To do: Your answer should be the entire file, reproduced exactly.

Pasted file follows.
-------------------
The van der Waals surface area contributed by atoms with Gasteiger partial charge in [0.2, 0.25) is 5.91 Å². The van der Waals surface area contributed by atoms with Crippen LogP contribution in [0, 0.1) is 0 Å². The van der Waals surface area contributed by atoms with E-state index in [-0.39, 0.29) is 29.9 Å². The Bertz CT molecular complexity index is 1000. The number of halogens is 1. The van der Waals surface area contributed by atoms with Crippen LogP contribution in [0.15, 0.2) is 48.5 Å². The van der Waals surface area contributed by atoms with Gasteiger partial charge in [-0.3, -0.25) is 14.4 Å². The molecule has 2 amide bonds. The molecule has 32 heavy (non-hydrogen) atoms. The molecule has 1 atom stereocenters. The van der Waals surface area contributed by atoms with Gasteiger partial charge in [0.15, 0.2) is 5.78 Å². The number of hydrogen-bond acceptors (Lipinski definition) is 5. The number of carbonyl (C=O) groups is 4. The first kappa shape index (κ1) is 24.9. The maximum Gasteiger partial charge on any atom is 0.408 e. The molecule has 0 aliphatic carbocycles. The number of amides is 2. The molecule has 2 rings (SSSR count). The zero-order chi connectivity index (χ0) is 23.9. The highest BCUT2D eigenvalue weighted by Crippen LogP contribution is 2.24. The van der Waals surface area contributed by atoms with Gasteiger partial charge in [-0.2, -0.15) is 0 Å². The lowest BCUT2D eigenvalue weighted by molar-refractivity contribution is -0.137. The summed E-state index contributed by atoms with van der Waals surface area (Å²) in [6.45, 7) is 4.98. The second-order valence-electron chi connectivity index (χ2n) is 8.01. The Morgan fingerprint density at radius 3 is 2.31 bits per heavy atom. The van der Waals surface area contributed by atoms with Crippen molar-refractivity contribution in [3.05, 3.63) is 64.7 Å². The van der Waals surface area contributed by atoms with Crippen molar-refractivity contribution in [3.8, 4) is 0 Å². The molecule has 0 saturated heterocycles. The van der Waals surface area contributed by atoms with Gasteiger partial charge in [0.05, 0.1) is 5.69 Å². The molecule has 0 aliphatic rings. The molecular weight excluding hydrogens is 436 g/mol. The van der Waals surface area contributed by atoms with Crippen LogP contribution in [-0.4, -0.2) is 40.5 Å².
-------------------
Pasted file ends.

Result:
The van der Waals surface area contributed by atoms with Gasteiger partial charge in [0.2, 0.25) is 5.91 Å². The van der Waals surface area contributed by atoms with Crippen LogP contribution in [0, 0.1) is 0 Å². The van der Waals surface area contributed by atoms with E-state index in [-0.39, 0.29) is 29.9 Å². The Bertz CT molecular complexity index is 1000. The number of halogens is 1. The van der Waals surface area contributed by atoms with Crippen LogP contribution in [0.15, 0.2) is 48.5 Å². The van der Waals surface area contributed by atoms with Gasteiger partial charge in [-0.3, -0.25) is 14.4 Å². The molecule has 2 amide bonds. The molecule has 32 heavy (non-hydrogen) atoms. The molecule has 1 atom stereocenters. The van der Waals surface area contributed by atoms with Gasteiger partial charge in [0.15, 0.2) is 5.78 Å². The number of hydrogen-bond acceptors (Lipinski definition) is 5. The number of carbonyl (C=O) groups is 4. The first kappa shape index (κ1) is 24.9. The maximum Gasteiger partial charge on any atom is 0.408 e. The molecule has 0 aliphatic carbocycles. The number of amides is 2. The molecule has 2 rings (SSSR count). The zero-order chi connectivity index (χ0) is 23.9. The highest BCUT2D eigenvalue weighted by Crippen LogP contribution is 2.24. The van der Waals surface area contributed by atoms with Gasteiger partial charge in [-0.2, -0.15) is 0 Å². The lowest BCUT2D eigenvalue weighted by molar-refractivity contribution is -0.137. The summed E-state index contributed by atoms with van der Waals surface area (Å²) in [6.45, 7) is 4.98. The second-order valence-electron chi connectivity index (χ2n) is 8.01. The Morgan fingerprint density at radius 3 is 2.31 bits per heavy atom. The van der Waals surface area contributed by atoms with Crippen molar-refractivity contribution in [3.05, 3.63) is 64.7 Å². The van der Waals surface area contributed by atoms with Crippen molar-refractivity contribution in [3.8, 4) is 0 Å². The molecule has 0 saturated heterocycles. The van der Waals surface area contributed by atoms with Gasteiger partial charge in [0.05, 0.1) is 5.69 Å². The molecule has 0 aliphatic rings. The molecular weight excluding hydrogens is 436 g/mol. The van der Waals surface area contributed by atoms with Crippen LogP contribution in [-0.4, -0.2) is 40.5 Å².